Thank you, Mr. Peterson. Thank you for saying, eloquently, what many of us have felt within our own spirit for years now. That this life is not easy. That there are hard things to do, and hard ways of doing them. That we’re not all badasses, that we’re not all going to win. That we must work, because of reasons outside our control, but despite that work and those obstacles we can still create within ourselves a life that is meaningful, that reaches for higher values. A life that represents better, a better Being, and strives agains the Chaos around us.

All should read this book. Not all will. And even of those who do, some shall be put off by the many references to God and Christianity and the Bible as authoritative. That’s a disappointment. For, even if one does not hold that same philosophy (as I do not), one should admit that, in accord with one of the rules, that this other person, this author (who has striven to bring your life additional Order) has something to say. Not just something for the sake of saying something, just to be heard and followed mindlessly in order to inflate an ego out of selfish desires, but something important and, ultimately, valuable as you strive to create a life you can be proud to leave behind.

Writing Practice – 2/8/2019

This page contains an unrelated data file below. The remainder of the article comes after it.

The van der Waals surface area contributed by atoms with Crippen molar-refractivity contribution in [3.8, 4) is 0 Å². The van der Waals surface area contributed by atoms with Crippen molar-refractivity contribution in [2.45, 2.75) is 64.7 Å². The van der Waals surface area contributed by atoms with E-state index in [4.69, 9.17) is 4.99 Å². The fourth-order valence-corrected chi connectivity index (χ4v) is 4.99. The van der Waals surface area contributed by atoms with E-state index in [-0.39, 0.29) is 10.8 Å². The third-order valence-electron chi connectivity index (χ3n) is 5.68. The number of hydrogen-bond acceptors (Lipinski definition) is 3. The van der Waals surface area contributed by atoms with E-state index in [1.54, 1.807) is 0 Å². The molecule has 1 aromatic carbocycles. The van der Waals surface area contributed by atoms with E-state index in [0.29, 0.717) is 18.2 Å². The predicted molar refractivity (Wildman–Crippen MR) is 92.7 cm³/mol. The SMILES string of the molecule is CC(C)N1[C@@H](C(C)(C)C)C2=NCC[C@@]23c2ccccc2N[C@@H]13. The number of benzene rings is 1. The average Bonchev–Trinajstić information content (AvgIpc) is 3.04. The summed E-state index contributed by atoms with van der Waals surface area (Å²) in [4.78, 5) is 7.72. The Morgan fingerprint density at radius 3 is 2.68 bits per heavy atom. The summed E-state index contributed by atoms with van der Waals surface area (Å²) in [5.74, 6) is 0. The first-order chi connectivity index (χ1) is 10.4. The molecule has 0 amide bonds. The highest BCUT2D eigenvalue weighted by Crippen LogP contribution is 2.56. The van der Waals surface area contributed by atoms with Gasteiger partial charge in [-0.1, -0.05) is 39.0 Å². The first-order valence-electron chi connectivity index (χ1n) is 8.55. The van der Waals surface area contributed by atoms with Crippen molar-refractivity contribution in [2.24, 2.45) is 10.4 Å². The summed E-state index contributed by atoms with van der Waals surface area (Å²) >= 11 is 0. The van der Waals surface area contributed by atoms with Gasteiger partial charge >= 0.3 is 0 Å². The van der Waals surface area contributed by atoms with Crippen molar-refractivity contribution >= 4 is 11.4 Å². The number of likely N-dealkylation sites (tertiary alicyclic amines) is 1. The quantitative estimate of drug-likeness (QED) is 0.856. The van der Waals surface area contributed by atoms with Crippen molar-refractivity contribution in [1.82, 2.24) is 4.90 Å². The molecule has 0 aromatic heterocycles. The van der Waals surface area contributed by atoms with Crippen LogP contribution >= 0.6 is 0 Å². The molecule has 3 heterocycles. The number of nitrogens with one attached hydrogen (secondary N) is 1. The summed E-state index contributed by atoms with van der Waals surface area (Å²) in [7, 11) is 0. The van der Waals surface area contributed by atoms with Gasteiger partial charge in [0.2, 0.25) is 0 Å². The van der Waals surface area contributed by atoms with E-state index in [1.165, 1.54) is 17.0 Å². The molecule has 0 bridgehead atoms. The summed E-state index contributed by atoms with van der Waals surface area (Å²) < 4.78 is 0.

One of your eyes, hands, or feet will be taken as payment to vote in the next election. Do you vote? If so, which do you give up?

Of course I vote. It is not only a civic duty, but there are real consequences for the fact that I have to get out of power whoever it is that has put this policy in place. At this rate, I can only vote 6 times unless something changes, and that’s not a lot. So I’m going to create the “One-Eyed, One-Armed, One-Legged” coalition, and we’re all going to band together and vote for politicians who don’t want that policy to continue.

As for me, first I’d choose to lose my left hand. I write with my right, so I need that. Second preference, 4 years down the road, is that I lose my right leg. I guess maybe I could go left. But that would seem unbalanced, like all my RoboCop is only on one side of me. Because let’s be real, I”m gonna get prosthetics or artificial limbs or something. I could do a lot with that pinch-grabby thing on my non-writing hand, and when it comes down to it, those dudes who run on those fake blade-legs look pretty damn cool.

So – if we don’t get the policy changed after 2 election cycles, I have a big decision to make – Lose an eye, and therefor binocular vision, or one of my remaining really popular appendages? Because, face it, in a market with just one hand, that one becomes much more than twice the value of one in a market where there’s two. I really need hand for doing the stuff I do – putting DVD’s into the player, jerking off, turning down the lights – so I guess I”ll give up a foot before the other hand.

Why, though? Why wouldn’t it be better to lose an eye, and learn to compensate as a full half-a-man, rather than lose the foot and have to either wobble on two blades or get crutches or a wheelchair or something? Maybe because if I lose the other foot, but I can still see really well, I’ll be competent enough to drive a wheelchair, and then I can enter wheelchair runs. I bet I couldn’t do that with only 1 eye and 1 leg. Poor depth perception, I’d probably run off the road into the ditch too many times.

Do kids these day even know what ditches are? Should they? Well, yes, they should, because it’s a thing around them. But do they really understand wha goes on in them? Hell, do I?